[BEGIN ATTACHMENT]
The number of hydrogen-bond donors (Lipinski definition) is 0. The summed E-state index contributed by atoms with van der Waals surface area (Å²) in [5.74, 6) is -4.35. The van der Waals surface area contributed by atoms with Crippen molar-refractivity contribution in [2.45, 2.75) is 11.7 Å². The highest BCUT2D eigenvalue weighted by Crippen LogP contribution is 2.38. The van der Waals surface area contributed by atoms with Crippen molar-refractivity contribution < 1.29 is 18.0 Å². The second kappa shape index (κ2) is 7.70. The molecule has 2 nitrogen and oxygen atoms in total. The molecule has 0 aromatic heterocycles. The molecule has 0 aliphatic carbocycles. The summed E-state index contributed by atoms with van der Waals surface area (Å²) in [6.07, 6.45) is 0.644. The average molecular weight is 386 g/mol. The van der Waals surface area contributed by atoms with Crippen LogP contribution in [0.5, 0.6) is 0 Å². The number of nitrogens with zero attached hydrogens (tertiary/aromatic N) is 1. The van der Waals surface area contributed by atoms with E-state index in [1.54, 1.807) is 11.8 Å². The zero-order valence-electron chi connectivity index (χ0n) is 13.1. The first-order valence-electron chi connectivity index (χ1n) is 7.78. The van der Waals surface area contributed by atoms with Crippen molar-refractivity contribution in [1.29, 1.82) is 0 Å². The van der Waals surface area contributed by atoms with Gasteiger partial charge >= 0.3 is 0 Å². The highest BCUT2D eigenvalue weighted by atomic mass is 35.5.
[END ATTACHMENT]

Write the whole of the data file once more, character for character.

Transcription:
The number of hydrogen-bond donors (Lipinski definition) is 0. The summed E-state index contributed by atoms with van der Waals surface area (Å²) in [5.74, 6) is -4.35. The van der Waals surface area contributed by atoms with Crippen molar-refractivity contribution in [2.45, 2.75) is 11.7 Å². The highest BCUT2D eigenvalue weighted by Crippen LogP contribution is 2.38. The van der Waals surface area contributed by atoms with Crippen molar-refractivity contribution < 1.29 is 18.0 Å². The second kappa shape index (κ2) is 7.70. The molecule has 2 nitrogen and oxygen atoms in total. The molecule has 0 aromatic heterocycles. The molecule has 0 aliphatic carbocycles. The summed E-state index contributed by atoms with van der Waals surface area (Å²) in [6.07, 6.45) is 0.644. The average molecular weight is 386 g/mol. The van der Waals surface area contributed by atoms with Crippen LogP contribution in [0.5, 0.6) is 0 Å². The number of nitrogens with zero attached hydrogens (tertiary/aromatic N) is 1. The van der Waals surface area contributed by atoms with E-state index in [1.54, 1.807) is 11.8 Å². The zero-order valence-electron chi connectivity index (χ0n) is 13.1. The first-order valence-electron chi connectivity index (χ1n) is 7.78. The van der Waals surface area contributed by atoms with Crippen molar-refractivity contribution in [1.29, 1.82) is 0 Å². The van der Waals surface area contributed by atoms with Gasteiger partial charge >= 0.3 is 0 Å². The highest BCUT2D eigenvalue weighted by atomic mass is 35.5.